The Hiding Place in Haarlem
We love discovering small towns, especially the charming ones spread all over Europe. One such town is Haarlem, located not far from Amsterdam in the Netherlands. Haarlem is a lot like Amsterdam but way more localized, very quaint and unique. It has that ‘small town’ feel while having all the necessary amenities. It is worth taking a day trip from Amsterdam to see this sweet, little Dutch town or if you’re like us, spend a few nights here getting to know the culture. We liked it 100 times more than Amsterdam and definitely recommend if you want some time away from the big city!
Haarlem is very easy to get to, especially when coming from Amsterdam by train or car. We came by train and hopped off around the 4th stop, about a 10 minute ride. From the main train hub, we were only about a 7-10 minute walk from where we stayed. Since it’s a relatively small town, everything is within that amount of time walking and even quicker if you have a bike!
where to stay
Haarlem is full of really cute little Airbnb’s, which are much easier and just as cheap to find than a hostels. We had the absolute cutest, most perfect little room – and you can stay here too! It’s only about a mile walk from the train station and was equipped with everything we needed for a great stay. There is a little breakfast nook that had some bread, peanut butter, nutella, jelly, etc. for lunches and easy breakfast! It’s close to the market square and in a really cute neighborhood that’s close to a lot of amenities. It has since changed hosts since our stay back in 2015 but seems like the reviews are just as good as when we had stayed.
what to see
We spent one whole day exploring around Haarlem, which was an adequate amount of time to see the one big thing we wanted – the Corrie ten Boom house. Anything else we saw in Haarlem was things we just happened upon and explored. Everything in Haarlem is pretty close so you won’t have to use public transpo, just put your walking shoes to good use!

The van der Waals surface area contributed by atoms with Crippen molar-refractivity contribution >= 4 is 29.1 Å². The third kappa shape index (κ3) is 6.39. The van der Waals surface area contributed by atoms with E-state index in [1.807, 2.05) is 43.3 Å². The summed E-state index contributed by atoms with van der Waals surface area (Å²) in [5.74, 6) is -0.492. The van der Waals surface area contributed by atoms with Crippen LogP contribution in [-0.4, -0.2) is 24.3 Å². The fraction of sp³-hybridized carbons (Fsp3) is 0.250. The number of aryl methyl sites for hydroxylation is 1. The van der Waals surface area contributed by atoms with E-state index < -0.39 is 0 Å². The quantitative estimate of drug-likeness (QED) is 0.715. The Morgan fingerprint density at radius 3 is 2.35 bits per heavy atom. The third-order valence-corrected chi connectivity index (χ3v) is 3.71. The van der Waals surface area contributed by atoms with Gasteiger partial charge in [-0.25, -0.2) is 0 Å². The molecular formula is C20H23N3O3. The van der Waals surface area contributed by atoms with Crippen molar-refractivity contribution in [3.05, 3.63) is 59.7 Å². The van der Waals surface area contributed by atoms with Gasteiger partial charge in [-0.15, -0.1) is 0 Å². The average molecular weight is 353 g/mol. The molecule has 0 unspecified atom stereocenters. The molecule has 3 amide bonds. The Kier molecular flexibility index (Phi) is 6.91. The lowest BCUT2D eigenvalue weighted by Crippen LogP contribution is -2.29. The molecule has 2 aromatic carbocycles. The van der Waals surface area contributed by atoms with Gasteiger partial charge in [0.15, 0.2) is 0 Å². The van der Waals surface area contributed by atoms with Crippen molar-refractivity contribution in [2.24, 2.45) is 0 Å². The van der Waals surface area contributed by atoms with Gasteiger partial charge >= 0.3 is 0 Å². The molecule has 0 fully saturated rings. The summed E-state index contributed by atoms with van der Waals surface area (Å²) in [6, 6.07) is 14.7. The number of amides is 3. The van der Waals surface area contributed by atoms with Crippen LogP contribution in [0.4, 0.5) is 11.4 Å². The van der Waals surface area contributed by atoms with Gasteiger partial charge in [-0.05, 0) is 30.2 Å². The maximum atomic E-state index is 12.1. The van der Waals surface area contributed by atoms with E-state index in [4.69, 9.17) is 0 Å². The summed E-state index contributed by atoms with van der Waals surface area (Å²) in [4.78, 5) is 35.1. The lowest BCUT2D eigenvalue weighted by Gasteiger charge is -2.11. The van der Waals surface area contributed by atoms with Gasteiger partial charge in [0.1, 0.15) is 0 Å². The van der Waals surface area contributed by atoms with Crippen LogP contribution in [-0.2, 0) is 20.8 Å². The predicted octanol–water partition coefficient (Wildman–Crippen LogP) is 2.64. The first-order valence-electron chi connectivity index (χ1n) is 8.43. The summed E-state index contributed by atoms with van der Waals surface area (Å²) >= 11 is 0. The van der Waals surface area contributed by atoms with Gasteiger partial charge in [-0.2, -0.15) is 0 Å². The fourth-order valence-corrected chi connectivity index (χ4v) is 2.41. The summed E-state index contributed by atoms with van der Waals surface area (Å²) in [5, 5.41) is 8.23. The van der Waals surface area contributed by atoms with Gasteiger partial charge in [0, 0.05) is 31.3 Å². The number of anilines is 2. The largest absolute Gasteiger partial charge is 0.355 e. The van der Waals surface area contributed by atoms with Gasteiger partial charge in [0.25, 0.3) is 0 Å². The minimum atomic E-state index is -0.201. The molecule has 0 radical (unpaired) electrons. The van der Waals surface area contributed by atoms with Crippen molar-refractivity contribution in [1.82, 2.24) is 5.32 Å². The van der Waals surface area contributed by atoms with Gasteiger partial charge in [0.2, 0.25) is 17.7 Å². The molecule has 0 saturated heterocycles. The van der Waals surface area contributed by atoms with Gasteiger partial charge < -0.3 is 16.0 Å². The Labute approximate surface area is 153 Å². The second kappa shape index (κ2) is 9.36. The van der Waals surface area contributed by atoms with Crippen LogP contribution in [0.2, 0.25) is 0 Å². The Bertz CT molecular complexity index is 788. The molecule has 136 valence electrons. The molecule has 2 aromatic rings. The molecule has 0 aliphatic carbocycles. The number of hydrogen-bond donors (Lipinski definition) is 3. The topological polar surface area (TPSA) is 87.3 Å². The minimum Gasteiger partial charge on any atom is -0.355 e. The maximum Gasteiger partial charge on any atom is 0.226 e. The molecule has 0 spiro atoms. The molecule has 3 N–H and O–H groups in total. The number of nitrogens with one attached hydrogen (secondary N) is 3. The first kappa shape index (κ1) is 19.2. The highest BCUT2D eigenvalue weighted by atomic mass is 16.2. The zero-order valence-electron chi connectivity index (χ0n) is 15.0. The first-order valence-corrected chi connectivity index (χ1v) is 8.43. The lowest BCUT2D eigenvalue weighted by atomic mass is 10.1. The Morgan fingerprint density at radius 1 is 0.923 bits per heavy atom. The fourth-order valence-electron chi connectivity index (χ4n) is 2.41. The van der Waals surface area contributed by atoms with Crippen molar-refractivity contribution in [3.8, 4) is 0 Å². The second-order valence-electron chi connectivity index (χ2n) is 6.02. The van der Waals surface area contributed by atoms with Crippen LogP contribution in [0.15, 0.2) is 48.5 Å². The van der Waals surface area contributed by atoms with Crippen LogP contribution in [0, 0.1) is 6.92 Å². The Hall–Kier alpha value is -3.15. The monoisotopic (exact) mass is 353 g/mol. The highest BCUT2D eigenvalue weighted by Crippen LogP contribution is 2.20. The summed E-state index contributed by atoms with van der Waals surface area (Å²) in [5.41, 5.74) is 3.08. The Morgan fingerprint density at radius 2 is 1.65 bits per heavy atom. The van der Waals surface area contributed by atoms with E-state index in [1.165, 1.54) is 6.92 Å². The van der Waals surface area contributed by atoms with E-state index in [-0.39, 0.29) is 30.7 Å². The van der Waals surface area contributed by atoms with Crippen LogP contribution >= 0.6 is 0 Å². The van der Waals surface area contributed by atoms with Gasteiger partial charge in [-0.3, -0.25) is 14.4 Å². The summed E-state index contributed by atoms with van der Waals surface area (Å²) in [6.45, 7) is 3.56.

The Market Square within Haarlem is like any of your typical Market Squares in Europe – equipped with shops, restaurants, and of course a church! We never went into the St. Bavokerk church, although we enjoyed a drink at one of the restaurants in the Square during a bought of sunshine. All of the Market Square restaurants have a good view of the grand stone building and stained glass windows. We ate and drank at a couple places in the Market Square during the afternoon and evening, but the lit up church is the most picturesque during the evenings in our opinion! We also shopped in the little alleyways for some random goods we needed and felt like a local the entire time.
The Hiding Place
The main reason we stayed in Haarlem was because of a very special book called the The Hiding Place, written by Corrie ten Boom. The short story of her history is that she and her family secretly housed Jews during the war. The people who stayed at her house would live normally in the unoccupied bedrooms, unless there was a Nazi raid, at which point they would all hide in a small room that the ten Boom’s had built in Corrie’s bedroom. At one point there was up to 8 people hiding in this small hideaway just inches away from getting seized by the Nazi’s. The ten Boom’s owned a watch making store that is still in use today, although it mainly sells jewelry now. Eventually, the ten Boom’s got sold out by their German apprentice, and Corrie’s entire family was murdered in concentration camps. She has written many books about her journey through forgiveness and her experiences before, during, and after the war. They do guided tours with very knowledgable tour guides and it’s free so that’s a plus. You can find information about tours and times here. They run tours about every 2 hours and it’s recommended to show up early, they only allow 20 people in at a time and it fills up pretty fast. We came for the second to last tour of the day, stood in line for about 45 minutes and just barely missed the cutoff for maximum people. They gave us a little reservation card to come back so we had a guaranteed spot but there was still people they had to turn away. They do tours in Dutch and English and times are posted on the door to the entrance.